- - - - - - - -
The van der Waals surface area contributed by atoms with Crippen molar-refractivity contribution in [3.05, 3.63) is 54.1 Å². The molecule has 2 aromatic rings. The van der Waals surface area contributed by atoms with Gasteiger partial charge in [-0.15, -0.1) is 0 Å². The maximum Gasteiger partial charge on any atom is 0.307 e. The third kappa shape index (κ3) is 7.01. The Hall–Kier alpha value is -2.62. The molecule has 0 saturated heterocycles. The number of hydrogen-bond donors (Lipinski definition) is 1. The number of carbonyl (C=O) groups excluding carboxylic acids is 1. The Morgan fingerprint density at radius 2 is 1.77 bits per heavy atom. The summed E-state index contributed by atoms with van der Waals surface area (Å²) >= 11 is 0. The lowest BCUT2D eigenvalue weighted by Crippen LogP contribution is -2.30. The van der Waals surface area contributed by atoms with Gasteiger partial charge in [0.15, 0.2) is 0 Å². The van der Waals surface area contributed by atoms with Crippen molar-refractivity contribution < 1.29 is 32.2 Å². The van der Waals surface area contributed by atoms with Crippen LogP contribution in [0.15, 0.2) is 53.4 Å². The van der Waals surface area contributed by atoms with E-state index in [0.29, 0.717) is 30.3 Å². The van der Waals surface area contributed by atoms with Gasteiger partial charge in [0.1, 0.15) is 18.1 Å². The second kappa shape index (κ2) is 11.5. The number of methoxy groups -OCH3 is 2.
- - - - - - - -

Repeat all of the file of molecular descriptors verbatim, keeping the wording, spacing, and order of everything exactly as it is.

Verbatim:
The van der Waals surface area contributed by atoms with Crippen molar-refractivity contribution in [3.05, 3.63) is 54.1 Å². The molecule has 2 aromatic rings. The van der Waals surface area contributed by atoms with Gasteiger partial charge in [-0.15, -0.1) is 0 Å². The maximum Gasteiger partial charge on any atom is 0.307 e. The third kappa shape index (κ3) is 7.01. The Hall–Kier alpha value is -2.62. The molecule has 0 saturated heterocycles. The number of hydrogen-bond donors (Lipinski definition) is 1. The number of carbonyl (C=O) groups excluding carboxylic acids is 1. The Morgan fingerprint density at radius 2 is 1.77 bits per heavy atom. The summed E-state index contributed by atoms with van der Waals surface area (Å²) >= 11 is 0. The lowest BCUT2D eigenvalue weighted by Crippen LogP contribution is -2.30. The van der Waals surface area contributed by atoms with Gasteiger partial charge in [0.15, 0.2) is 0 Å². The van der Waals surface area contributed by atoms with Crippen molar-refractivity contribution < 1.29 is 32.2 Å². The van der Waals surface area contributed by atoms with Crippen LogP contribution in [0.15, 0.2) is 53.4 Å². The van der Waals surface area contributed by atoms with E-state index in [0.29, 0.717) is 30.3 Å². The van der Waals surface area contributed by atoms with Gasteiger partial charge in [0.1, 0.15) is 18.1 Å². The second kappa shape index (κ2) is 11.5. The number of methoxy groups -OCH3 is 2.